5,988 citations

Journal ArticleDOI
Mohsen Naghavi1, Haidong Wang1, Rafael Lozano1, Adrian Davis2  +728 moreInstitutions (294)
TL;DR: In the Global Burden of Disease Study 2013 (GBD 2013) as discussed by the authors, the authors used the GBD 2010 methods with some refinements to improve accuracy applied to an updated database of vital registration, survey, and census data.

5,792 citations

Journal ArticleDOI
TL;DR: One year of treatment with trastuzumab after adjuvant chemotherapy significantly improves disease-free survival among women with HER2-positive breast cancer.
Abstract: background Trastuzumab, a recombinant monoclonal antibody against HER2, has clinical activity in advanced breast cancer that overexpresses HER2. We investigated its efficacy and safety after excision of early-stage breast cancer and completion of chemotherapy. methods This international, multicenter, randomized trial compared one or two years of trastuzumab given every three weeks with observation in patients with HER2-positive and either node-negative or node-positive breast cancer who had completed locoregional therapy and at least four cycles of neoadjuvant or adjuvant chemotherapy. results Data were available for 1694 women randomly assigned to two years of treatment with trastuzumab, 1694 women assigned to one year of trastuzumab, and 1693 women assigned to observation. We report here the results only of treatment with trastuzumab for one year or observation. At the first planned interim analysis (median follow-up of one year), 347 events (recurrence of breast cancer, contralateral breast cancer, second nonbreast malignant disease, or death) were observed: 127 events in the trastuzumab group and 220 in the observation group. The unadjusted hazard ratio for an event in the trastuzumab group, as compared with the observation group, was 0.54 (95 percent confidence interval, 0.43 to 0.67; P<0.0001 by the log-rank test, crossing the interim analysis boundary), representing an absolute benefit in terms of disease-free survival at two years of 8.4 percentage points. Overall survival in the two groups was not significantly different (29 deaths with trastuzumab vs. 37 with observation). Severe cardiotoxicity developed in 0.5 percent of the women who were treated with trastuzumab. conclusions One year of treatment with trastuzumab after adjuvant chemotherapy significantly improves disease-free survival among women with HER2-positive breast cancer. ( number, NCT 00045032.)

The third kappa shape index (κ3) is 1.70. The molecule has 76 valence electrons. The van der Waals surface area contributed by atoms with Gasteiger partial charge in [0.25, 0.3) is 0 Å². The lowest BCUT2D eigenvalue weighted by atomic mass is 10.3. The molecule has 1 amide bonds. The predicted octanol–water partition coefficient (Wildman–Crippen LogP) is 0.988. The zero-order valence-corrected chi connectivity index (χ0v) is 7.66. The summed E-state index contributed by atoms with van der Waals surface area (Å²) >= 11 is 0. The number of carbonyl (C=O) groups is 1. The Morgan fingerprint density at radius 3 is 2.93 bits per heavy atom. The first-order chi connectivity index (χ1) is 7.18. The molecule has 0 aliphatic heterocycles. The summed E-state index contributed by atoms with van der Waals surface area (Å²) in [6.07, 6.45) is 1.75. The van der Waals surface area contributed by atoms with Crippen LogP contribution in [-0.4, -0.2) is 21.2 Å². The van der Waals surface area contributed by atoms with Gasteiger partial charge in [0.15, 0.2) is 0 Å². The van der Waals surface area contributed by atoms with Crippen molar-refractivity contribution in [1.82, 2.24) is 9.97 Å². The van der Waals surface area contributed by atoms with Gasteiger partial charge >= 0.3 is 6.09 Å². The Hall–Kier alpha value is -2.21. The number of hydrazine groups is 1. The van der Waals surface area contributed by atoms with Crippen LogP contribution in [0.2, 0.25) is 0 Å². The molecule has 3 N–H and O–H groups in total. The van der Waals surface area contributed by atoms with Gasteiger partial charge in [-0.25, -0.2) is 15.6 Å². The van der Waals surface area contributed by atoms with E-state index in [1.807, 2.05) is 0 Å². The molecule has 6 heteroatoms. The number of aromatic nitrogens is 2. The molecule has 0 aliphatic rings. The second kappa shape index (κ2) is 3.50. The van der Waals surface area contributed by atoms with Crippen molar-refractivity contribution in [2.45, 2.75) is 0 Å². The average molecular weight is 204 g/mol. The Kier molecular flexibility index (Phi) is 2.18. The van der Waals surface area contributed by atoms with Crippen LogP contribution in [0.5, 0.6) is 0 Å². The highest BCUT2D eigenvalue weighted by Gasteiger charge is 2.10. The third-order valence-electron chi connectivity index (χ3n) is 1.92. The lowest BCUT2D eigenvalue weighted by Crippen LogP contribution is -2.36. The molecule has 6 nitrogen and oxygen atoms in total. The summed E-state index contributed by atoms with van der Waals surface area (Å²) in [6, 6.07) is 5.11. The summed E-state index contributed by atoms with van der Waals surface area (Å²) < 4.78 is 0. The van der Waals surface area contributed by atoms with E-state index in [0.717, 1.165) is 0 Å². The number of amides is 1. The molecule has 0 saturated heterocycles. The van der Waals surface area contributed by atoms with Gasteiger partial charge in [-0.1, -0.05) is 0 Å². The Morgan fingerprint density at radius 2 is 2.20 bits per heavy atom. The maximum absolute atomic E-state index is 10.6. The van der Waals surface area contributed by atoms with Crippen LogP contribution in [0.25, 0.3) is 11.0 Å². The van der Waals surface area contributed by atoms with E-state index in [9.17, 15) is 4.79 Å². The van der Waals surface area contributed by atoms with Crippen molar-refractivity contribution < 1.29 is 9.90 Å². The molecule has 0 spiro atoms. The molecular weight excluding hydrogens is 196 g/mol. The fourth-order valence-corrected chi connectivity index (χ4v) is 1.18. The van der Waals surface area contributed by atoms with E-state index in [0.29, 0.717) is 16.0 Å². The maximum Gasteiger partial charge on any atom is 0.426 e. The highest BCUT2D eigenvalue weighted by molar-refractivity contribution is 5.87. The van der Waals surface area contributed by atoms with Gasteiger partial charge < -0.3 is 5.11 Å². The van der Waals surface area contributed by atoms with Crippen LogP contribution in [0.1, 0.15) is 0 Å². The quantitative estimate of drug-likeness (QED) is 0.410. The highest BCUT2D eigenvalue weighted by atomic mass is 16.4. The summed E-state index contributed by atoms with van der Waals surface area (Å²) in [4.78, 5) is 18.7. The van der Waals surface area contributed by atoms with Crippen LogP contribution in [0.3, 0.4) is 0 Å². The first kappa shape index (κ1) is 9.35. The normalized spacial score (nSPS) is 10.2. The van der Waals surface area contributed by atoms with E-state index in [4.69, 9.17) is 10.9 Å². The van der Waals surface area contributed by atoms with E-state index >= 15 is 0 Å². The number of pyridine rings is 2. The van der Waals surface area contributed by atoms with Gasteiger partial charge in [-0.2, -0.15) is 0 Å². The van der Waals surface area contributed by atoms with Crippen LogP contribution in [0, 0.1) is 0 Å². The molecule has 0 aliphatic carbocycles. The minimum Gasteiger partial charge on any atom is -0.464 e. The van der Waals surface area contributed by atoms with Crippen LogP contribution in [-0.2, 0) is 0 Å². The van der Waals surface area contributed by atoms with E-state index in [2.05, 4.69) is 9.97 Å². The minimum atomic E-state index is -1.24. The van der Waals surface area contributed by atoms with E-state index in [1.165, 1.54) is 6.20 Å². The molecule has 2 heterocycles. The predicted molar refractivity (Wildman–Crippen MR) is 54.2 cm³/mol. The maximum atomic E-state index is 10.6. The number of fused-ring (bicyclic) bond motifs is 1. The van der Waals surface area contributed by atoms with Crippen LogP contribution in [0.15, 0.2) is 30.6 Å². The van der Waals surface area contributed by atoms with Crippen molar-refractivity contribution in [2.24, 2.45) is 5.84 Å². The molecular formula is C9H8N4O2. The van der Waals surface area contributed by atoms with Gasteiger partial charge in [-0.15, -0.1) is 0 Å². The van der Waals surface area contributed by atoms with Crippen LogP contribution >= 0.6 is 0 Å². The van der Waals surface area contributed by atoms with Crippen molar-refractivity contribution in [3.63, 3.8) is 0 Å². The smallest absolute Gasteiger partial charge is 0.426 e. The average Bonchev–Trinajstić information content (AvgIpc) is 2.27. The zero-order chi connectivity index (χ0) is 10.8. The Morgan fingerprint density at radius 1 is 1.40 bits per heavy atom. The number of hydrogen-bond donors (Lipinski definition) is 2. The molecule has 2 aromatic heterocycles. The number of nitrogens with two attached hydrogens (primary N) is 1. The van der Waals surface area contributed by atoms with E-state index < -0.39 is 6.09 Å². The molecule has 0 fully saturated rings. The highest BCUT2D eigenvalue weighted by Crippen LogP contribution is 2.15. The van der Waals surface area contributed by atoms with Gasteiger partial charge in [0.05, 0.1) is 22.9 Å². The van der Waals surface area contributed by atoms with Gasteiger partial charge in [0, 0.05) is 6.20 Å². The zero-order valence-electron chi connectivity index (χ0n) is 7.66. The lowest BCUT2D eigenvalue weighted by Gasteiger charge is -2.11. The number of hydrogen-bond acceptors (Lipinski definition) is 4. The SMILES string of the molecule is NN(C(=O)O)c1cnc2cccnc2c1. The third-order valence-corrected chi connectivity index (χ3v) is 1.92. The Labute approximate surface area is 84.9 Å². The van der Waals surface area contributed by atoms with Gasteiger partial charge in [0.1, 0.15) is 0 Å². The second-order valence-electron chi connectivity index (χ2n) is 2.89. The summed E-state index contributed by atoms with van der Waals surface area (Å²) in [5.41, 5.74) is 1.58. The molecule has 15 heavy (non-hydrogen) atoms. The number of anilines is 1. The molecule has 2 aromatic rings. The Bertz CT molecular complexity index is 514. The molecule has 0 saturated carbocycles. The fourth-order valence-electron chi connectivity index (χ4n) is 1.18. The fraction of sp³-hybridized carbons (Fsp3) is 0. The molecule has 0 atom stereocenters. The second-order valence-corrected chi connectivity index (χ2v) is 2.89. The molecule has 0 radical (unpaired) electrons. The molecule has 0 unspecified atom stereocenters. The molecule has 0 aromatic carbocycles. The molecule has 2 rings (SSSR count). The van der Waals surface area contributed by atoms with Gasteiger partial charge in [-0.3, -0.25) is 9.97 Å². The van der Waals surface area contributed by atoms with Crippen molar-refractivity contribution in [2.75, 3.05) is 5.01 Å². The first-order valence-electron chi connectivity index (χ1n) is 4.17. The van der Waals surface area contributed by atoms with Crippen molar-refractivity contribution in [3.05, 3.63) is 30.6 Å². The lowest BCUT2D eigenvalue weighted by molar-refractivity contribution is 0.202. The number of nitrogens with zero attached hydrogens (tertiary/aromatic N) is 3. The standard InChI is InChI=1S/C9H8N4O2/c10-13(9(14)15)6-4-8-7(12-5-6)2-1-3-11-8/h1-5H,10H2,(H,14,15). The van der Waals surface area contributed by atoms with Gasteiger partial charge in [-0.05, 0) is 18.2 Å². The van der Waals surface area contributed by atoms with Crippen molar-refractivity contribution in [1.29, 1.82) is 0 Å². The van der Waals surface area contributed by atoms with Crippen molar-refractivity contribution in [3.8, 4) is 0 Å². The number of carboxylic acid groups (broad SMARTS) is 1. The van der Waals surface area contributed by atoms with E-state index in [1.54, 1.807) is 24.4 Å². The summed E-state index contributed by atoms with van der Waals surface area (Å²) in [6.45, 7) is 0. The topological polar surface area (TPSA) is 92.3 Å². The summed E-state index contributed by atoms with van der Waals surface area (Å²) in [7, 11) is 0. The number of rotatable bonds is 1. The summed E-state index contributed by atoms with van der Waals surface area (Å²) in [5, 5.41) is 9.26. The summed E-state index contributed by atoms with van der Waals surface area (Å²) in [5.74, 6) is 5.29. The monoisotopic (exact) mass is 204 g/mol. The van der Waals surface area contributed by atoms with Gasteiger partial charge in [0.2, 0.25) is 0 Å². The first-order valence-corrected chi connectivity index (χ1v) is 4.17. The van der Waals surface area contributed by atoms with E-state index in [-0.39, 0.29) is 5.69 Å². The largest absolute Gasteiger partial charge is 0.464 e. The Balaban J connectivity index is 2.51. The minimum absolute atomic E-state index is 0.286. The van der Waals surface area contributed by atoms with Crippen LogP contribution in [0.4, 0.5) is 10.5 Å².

4,815 citations